I fly frequently on business and always carry my laptop, Blackberry phone and sometimes my tablet with me. The cabin crew always say to turn off and put away all electronic items for take-off and landing. What is the reason for it ?
Question asked by Jane.
We have become so dependent on computers and small electronic gadgets, that it is now difficult to live without them. A few months ago I misplaced my Blackberry, but fortunately I found it after three days. It was like loosing my right arm.
Electronic items like laptop computers, cellular phones, tablets, games and many others emit electromagnetic field, whenever they are turned on. This is even if the transmitting functions of these devices are turned off. Some items emit stronger electromagnetic field that others. Due to electromagnetic interference (EMI) with aircraft electronic systems, their performance and operation may be adversely affected. Autopilots and Flight Guidance systems are of primary concern, particularly when an airplane is in critical phase of flight, like take-off and landing. There have been reports of malfunctions of cabin pressure control systems, brake and anti-skid control and other aircraft systems, which have been suspected due to electromagnetic interference.
Several years ago one of these incidents occurred on one of my flights from Toronto to Europe. Half way across the Atlantic ocean the cabin pressure became erratic. I asked one of the flight attendants to check if anyone was using any electronic devices. She found, there was a gentleman near the front of the airplane using a calculator. I asked her to explain to him what was happening and if he would turn it off. Sure enough, after he turned off the calculator cabin pressure became stable again.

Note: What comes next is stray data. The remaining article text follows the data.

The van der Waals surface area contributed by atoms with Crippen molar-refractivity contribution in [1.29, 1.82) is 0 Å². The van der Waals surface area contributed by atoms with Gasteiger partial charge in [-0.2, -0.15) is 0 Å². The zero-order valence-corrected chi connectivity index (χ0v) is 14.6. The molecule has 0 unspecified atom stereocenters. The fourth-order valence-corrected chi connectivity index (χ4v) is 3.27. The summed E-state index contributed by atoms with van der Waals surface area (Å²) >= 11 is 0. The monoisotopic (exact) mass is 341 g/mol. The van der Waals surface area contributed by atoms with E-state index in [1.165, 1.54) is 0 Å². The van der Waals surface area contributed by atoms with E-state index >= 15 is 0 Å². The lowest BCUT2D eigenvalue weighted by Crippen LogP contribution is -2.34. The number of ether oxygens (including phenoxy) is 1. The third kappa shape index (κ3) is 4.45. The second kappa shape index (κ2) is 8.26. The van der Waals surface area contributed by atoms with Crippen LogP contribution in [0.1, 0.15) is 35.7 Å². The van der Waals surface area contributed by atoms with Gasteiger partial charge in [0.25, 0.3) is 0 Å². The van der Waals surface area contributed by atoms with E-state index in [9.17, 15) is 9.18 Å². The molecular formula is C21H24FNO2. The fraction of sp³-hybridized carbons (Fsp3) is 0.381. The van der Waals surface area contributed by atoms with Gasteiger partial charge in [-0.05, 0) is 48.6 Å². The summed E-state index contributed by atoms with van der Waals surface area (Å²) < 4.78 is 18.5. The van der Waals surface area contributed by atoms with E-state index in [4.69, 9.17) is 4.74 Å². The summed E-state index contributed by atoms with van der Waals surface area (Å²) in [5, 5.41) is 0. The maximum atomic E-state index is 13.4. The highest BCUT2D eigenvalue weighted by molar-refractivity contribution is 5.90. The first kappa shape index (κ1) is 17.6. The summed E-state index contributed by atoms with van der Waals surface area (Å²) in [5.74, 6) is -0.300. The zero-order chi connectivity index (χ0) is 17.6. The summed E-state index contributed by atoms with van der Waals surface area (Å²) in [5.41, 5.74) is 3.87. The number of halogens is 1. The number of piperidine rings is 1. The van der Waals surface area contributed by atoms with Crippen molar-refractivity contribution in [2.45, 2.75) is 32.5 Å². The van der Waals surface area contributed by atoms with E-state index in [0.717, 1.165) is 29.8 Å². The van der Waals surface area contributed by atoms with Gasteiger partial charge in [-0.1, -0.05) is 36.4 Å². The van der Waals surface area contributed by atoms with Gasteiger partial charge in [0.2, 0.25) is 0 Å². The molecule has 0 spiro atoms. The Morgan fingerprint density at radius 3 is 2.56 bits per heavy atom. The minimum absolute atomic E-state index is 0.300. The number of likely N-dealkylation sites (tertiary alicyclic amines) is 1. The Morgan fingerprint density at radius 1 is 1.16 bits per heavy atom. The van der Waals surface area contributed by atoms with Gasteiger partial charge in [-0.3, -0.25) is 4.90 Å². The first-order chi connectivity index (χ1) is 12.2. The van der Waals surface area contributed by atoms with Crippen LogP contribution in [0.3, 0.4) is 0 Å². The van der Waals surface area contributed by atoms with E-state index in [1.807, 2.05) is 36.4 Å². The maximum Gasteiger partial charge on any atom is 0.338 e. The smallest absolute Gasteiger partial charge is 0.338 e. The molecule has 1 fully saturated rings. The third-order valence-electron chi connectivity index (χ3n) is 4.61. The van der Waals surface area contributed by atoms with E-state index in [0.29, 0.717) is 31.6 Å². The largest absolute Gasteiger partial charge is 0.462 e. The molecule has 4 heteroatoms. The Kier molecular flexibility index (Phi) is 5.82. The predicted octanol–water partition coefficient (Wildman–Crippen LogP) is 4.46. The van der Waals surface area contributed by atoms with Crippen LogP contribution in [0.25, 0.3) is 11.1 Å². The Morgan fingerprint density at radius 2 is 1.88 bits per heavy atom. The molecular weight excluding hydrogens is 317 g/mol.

With so many electronic products on the markets today, it is impossible to test each one of them, during its normal operation, as well as if the item malfunctions, to determine what effect it would have on all airplane systems. Therefore, as we always do in aviation, it is always better to be conservative and to err on the safe side. This all comes down to a simple rule; all portable electronic devices must be turned off prior to take-off and landing.
Perhaps in the future this may change, as electronic products are designed better and produce less electromagnetic emissions. A lot of airplanes in the sky today have been designed 20 or more years ago and use technology of that time. Systems in new airplanes will be designed to be less susceptible to this kind of interference.
At altitude, in cruise flight, use of electronic items is allowed. In this phase of flight a possible malfunction of an aircraft system is not as critical. There are some systems now and others in development, that will turn an airplane cabin into a wireless hot spot and passengers will be able to use Internet during the flight. Also there are a few airlines and others are in a trial stage, where pilots use tablets to access all navigation charts, airplane and company manuals. If tablets will replace all paper books and manuals carried in each flight deck, a weight saving of 100 kgs or more could be realized. This translates into fuel savings, as well as lower carbon emissions.
A bit more about Captain Dan:
Captain Dan Baz enrolled in Flight School at the age of 16.
He has completed studies in Aircraft Engineering and Master of Business Administration. He has been at the controls of many different types of aircraft, from single engine Cessnas to large intercontinental jets on global routes.
Over the last four decades he has flown thousands of hours up in the blue sky.
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